Science in Christian Perspective
Physical Fitness and the Course of Life
Edmund R. Woodside
660 Forest Avenue Pasadena, California 91103
From: JASA 34 March 1982): 37-39.
Athletic contests along with the corresponding competitive emphasis on the physical fitness that of necessity accompanies them have become a way of life in contemporary America. Being in good condition is considered a basic essential of better living. This point can be extended into that unique feature of the body of the Christian, namely, that of being the temple of the Holy Spirit. In fact, in the New Testament, these two phases, the physical and the spiritual are combined, with the physical either leading into its spiritual counterpart, or the physical being so described that it is in some degree an example of such. In doing this, the New Testament authors, and in particular Paul as the apostle to the Gentiles, have drawn from a long cultural history of physical fitness and prowess exhibited in widely publicized and attended contests. The continuity of these events extended over a period of hundreds of years, reaching into Christian times until the beginning of the fifth century AD.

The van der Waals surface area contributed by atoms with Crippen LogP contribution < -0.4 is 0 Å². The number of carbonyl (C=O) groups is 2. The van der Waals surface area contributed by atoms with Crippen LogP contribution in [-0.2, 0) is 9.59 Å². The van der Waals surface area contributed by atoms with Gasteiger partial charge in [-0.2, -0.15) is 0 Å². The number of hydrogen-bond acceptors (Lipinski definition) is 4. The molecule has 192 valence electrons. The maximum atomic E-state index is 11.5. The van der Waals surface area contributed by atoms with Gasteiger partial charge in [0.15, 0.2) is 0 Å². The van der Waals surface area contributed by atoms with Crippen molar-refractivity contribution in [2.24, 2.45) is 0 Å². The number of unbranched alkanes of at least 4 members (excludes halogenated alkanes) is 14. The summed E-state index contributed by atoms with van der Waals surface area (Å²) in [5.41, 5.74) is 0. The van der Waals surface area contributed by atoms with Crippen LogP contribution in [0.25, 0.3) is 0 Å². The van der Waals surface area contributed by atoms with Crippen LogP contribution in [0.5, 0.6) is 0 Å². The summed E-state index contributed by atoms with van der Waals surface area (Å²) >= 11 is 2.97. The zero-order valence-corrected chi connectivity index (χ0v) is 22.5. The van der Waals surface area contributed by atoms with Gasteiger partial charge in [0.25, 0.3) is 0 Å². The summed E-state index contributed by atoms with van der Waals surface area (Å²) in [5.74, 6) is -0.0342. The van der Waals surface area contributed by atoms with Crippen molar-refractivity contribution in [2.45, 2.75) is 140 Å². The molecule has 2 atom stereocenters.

In the early accounts of Greek culture, athletic contests were held in connection with funerals. These have a well-defined place in Homeric literature. A chariot race was held commemorating Patroclus (Iliad). On other occasions there was boxing, wrestling, foot races, spear fighting, and such. Prizes given were a woman slave, a mare with a mule foal, a basin, two pieces of gold, a cup, a mule six years old, a tripod to stand over open fire, a silver bowl, an ox, weapons taken from a fallen enemy, and a spear. An ordinary prize for a foot race was an ox hide taken from a sacrificial victim.1
In 776 BC, the traditional date coming down to us, the Olympic festival was founded. At Olympus was located the chief sanctuary of Zeus. The games as today, were held every four years, attracting representatives from many of the city-states of Greece. There was a religious truce which protected celebrants to and from and while attending the festivities. The list of victors from the first of these contests is the earliest on record.2